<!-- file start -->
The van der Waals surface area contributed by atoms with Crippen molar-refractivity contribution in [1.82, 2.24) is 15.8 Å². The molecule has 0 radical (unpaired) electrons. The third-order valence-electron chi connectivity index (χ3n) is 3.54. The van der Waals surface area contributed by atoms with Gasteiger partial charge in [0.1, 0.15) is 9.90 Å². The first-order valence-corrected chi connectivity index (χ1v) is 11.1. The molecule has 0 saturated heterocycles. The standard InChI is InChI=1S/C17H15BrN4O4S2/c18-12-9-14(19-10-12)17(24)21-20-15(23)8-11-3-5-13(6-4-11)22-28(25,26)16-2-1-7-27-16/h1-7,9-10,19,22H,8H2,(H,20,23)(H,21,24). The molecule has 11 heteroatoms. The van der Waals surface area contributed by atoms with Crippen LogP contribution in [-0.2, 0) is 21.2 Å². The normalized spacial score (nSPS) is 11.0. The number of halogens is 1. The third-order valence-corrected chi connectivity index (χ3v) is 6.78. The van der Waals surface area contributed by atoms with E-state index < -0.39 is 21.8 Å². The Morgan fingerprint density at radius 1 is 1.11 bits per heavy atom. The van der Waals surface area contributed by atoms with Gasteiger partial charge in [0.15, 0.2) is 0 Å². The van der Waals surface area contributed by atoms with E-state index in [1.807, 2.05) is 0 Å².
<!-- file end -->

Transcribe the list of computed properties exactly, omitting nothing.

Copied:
The van der Waals surface area contributed by atoms with Crippen molar-refractivity contribution in [1.82, 2.24) is 15.8 Å². The molecule has 0 radical (unpaired) electrons. The third-order valence-electron chi connectivity index (χ3n) is 3.54. The van der Waals surface area contributed by atoms with Gasteiger partial charge in [0.1, 0.15) is 9.90 Å². The first-order valence-corrected chi connectivity index (χ1v) is 11.1. The molecule has 0 saturated heterocycles. The standard InChI is InChI=1S/C17H15BrN4O4S2/c18-12-9-14(19-10-12)17(24)21-20-15(23)8-11-3-5-13(6-4-11)22-28(25,26)16-2-1-7-27-16/h1-7,9-10,19,22H,8H2,(H,20,23)(H,21,24). The molecule has 11 heteroatoms. The van der Waals surface area contributed by atoms with Crippen LogP contribution in [-0.2, 0) is 21.2 Å². The normalized spacial score (nSPS) is 11.0. The number of halogens is 1. The third-order valence-corrected chi connectivity index (χ3v) is 6.78. The van der Waals surface area contributed by atoms with E-state index < -0.39 is 21.8 Å². The Morgan fingerprint density at radius 1 is 1.11 bits per heavy atom. The van der Waals surface area contributed by atoms with Gasteiger partial charge in [0.15, 0.2) is 0 Å². The van der Waals surface area contributed by atoms with E-state index in [1.807, 2.05) is 0 Å².